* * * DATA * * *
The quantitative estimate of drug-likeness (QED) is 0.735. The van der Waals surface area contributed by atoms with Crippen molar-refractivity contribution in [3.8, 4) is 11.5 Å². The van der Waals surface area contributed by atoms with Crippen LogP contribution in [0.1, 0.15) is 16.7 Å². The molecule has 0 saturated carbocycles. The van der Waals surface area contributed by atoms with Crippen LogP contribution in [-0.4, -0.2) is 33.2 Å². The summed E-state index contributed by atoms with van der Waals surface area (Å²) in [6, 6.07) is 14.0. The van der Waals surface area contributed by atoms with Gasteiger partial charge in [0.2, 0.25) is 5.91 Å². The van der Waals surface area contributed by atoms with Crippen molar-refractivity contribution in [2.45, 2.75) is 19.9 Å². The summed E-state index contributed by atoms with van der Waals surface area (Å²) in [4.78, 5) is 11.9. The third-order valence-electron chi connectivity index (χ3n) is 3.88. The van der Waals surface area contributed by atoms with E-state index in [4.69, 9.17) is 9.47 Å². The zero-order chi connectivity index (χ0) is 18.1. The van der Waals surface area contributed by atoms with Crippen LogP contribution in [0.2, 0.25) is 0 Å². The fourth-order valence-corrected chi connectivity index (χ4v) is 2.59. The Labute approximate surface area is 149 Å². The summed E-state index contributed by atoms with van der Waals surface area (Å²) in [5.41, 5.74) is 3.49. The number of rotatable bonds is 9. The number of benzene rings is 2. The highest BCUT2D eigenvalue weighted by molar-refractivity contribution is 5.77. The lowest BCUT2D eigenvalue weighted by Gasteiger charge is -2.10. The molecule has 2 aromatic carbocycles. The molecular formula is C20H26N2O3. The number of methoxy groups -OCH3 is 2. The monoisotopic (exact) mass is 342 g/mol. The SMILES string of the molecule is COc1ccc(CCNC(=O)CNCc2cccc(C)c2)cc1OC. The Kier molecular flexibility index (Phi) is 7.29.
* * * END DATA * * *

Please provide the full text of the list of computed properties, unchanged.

The quantitative estimate of drug-likeness (QED) is 0.735. The van der Waals surface area contributed by atoms with Crippen molar-refractivity contribution in [3.8, 4) is 11.5 Å². The van der Waals surface area contributed by atoms with Crippen LogP contribution in [0.1, 0.15) is 16.7 Å². The molecule has 0 saturated carbocycles. The van der Waals surface area contributed by atoms with Crippen LogP contribution in [-0.4, -0.2) is 33.2 Å². The summed E-state index contributed by atoms with van der Waals surface area (Å²) in [6, 6.07) is 14.0. The van der Waals surface area contributed by atoms with Gasteiger partial charge in [0.2, 0.25) is 5.91 Å². The van der Waals surface area contributed by atoms with Crippen molar-refractivity contribution in [2.45, 2.75) is 19.9 Å². The summed E-state index contributed by atoms with van der Waals surface area (Å²) in [4.78, 5) is 11.9. The third-order valence-electron chi connectivity index (χ3n) is 3.88. The van der Waals surface area contributed by atoms with E-state index in [4.69, 9.17) is 9.47 Å². The zero-order chi connectivity index (χ0) is 18.1. The van der Waals surface area contributed by atoms with Crippen LogP contribution in [0.2, 0.25) is 0 Å². The fourth-order valence-corrected chi connectivity index (χ4v) is 2.59. The Labute approximate surface area is 149 Å². The summed E-state index contributed by atoms with van der Waals surface area (Å²) in [5.41, 5.74) is 3.49. The number of rotatable bonds is 9. The number of benzene rings is 2. The highest BCUT2D eigenvalue weighted by molar-refractivity contribution is 5.77. The lowest BCUT2D eigenvalue weighted by Gasteiger charge is -2.10. The molecule has 2 aromatic carbocycles. The molecular formula is C20H26N2O3. The number of methoxy groups -OCH3 is 2. The monoisotopic (exact) mass is 342 g/mol. The SMILES string of the molecule is COc1ccc(CCNC(=O)CNCc2cccc(C)c2)cc1OC. The Kier molecular flexibility index (Phi) is 7.29.